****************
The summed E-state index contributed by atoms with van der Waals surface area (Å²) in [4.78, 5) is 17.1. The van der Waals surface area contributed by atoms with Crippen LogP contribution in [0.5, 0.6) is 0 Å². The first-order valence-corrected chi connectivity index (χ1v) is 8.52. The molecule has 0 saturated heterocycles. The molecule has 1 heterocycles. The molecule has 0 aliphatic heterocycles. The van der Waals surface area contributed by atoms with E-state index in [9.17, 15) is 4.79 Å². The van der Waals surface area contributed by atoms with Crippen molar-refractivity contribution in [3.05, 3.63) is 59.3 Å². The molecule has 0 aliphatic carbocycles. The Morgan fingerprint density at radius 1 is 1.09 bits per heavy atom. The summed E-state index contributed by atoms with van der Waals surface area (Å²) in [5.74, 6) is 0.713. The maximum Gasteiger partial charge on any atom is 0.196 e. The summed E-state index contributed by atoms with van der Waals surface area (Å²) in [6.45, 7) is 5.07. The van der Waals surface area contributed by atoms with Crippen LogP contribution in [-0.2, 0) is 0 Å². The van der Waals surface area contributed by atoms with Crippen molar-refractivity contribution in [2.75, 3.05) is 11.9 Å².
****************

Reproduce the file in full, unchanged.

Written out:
The summed E-state index contributed by atoms with van der Waals surface area (Å²) in [4.78, 5) is 17.1. The van der Waals surface area contributed by atoms with Crippen LogP contribution in [0.5, 0.6) is 0 Å². The first-order valence-corrected chi connectivity index (χ1v) is 8.52. The molecule has 0 saturated heterocycles. The molecule has 1 heterocycles. The molecule has 0 aliphatic heterocycles. The van der Waals surface area contributed by atoms with E-state index in [9.17, 15) is 4.79 Å². The van der Waals surface area contributed by atoms with Crippen molar-refractivity contribution in [3.05, 3.63) is 59.3 Å². The molecule has 0 aliphatic carbocycles. The Morgan fingerprint density at radius 1 is 1.09 bits per heavy atom. The summed E-state index contributed by atoms with van der Waals surface area (Å²) in [5.74, 6) is 0.713. The maximum Gasteiger partial charge on any atom is 0.196 e. The summed E-state index contributed by atoms with van der Waals surface area (Å²) in [6.45, 7) is 5.07. The van der Waals surface area contributed by atoms with Crippen LogP contribution in [-0.2, 0) is 0 Å². The van der Waals surface area contributed by atoms with Crippen molar-refractivity contribution in [2.75, 3.05) is 11.9 Å².